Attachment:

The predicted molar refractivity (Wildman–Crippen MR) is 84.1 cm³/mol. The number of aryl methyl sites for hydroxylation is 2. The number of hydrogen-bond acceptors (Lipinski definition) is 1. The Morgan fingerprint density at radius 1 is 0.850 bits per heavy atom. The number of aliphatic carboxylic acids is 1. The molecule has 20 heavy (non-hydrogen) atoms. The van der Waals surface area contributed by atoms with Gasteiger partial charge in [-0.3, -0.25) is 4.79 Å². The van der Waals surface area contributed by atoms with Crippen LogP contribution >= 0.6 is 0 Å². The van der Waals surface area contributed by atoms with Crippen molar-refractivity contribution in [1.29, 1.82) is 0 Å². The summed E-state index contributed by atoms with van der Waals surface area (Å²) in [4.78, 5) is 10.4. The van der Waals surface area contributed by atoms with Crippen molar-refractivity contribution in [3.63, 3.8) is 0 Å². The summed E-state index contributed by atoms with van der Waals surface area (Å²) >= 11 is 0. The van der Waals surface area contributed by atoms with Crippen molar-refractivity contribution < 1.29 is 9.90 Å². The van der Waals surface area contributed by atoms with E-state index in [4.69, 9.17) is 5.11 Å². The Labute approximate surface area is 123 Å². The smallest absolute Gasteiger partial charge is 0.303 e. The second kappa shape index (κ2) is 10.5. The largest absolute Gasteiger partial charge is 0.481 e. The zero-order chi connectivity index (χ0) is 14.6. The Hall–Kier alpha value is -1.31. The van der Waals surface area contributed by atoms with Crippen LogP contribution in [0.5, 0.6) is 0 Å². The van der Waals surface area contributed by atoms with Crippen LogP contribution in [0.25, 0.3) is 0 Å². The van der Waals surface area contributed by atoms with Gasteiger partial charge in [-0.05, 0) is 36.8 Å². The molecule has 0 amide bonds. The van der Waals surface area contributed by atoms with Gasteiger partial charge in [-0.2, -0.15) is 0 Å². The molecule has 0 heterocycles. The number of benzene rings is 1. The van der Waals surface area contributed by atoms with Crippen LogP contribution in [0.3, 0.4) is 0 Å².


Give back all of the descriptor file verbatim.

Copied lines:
The predicted molar refractivity (Wildman–Crippen MR) is 84.1 cm³/mol. The number of aryl methyl sites for hydroxylation is 2. The number of hydrogen-bond acceptors (Lipinski definition) is 1. The Morgan fingerprint density at radius 1 is 0.850 bits per heavy atom. The number of aliphatic carboxylic acids is 1. The molecule has 20 heavy (non-hydrogen) atoms. The van der Waals surface area contributed by atoms with Gasteiger partial charge in [-0.3, -0.25) is 4.79 Å². The van der Waals surface area contributed by atoms with Crippen LogP contribution >= 0.6 is 0 Å². The van der Waals surface area contributed by atoms with Crippen molar-refractivity contribution in [1.29, 1.82) is 0 Å². The summed E-state index contributed by atoms with van der Waals surface area (Å²) in [4.78, 5) is 10.4. The van der Waals surface area contributed by atoms with Crippen molar-refractivity contribution in [3.63, 3.8) is 0 Å². The summed E-state index contributed by atoms with van der Waals surface area (Å²) >= 11 is 0. The van der Waals surface area contributed by atoms with Crippen molar-refractivity contribution < 1.29 is 9.90 Å². The van der Waals surface area contributed by atoms with E-state index in [4.69, 9.17) is 5.11 Å². The Labute approximate surface area is 123 Å². The smallest absolute Gasteiger partial charge is 0.303 e. The second kappa shape index (κ2) is 10.5. The largest absolute Gasteiger partial charge is 0.481 e. The zero-order chi connectivity index (χ0) is 14.6. The Hall–Kier alpha value is -1.31. The van der Waals surface area contributed by atoms with Crippen LogP contribution in [0.5, 0.6) is 0 Å². The van der Waals surface area contributed by atoms with Crippen LogP contribution in [0.25, 0.3) is 0 Å². The van der Waals surface area contributed by atoms with Gasteiger partial charge in [-0.05, 0) is 36.8 Å². The molecule has 0 amide bonds. The van der Waals surface area contributed by atoms with Gasteiger partial charge in [-0.2, -0.15) is 0 Å². The molecule has 0 heterocycles. The number of benzene rings is 1. The van der Waals surface area contributed by atoms with Crippen LogP contribution in [0.3, 0.4) is 0 Å².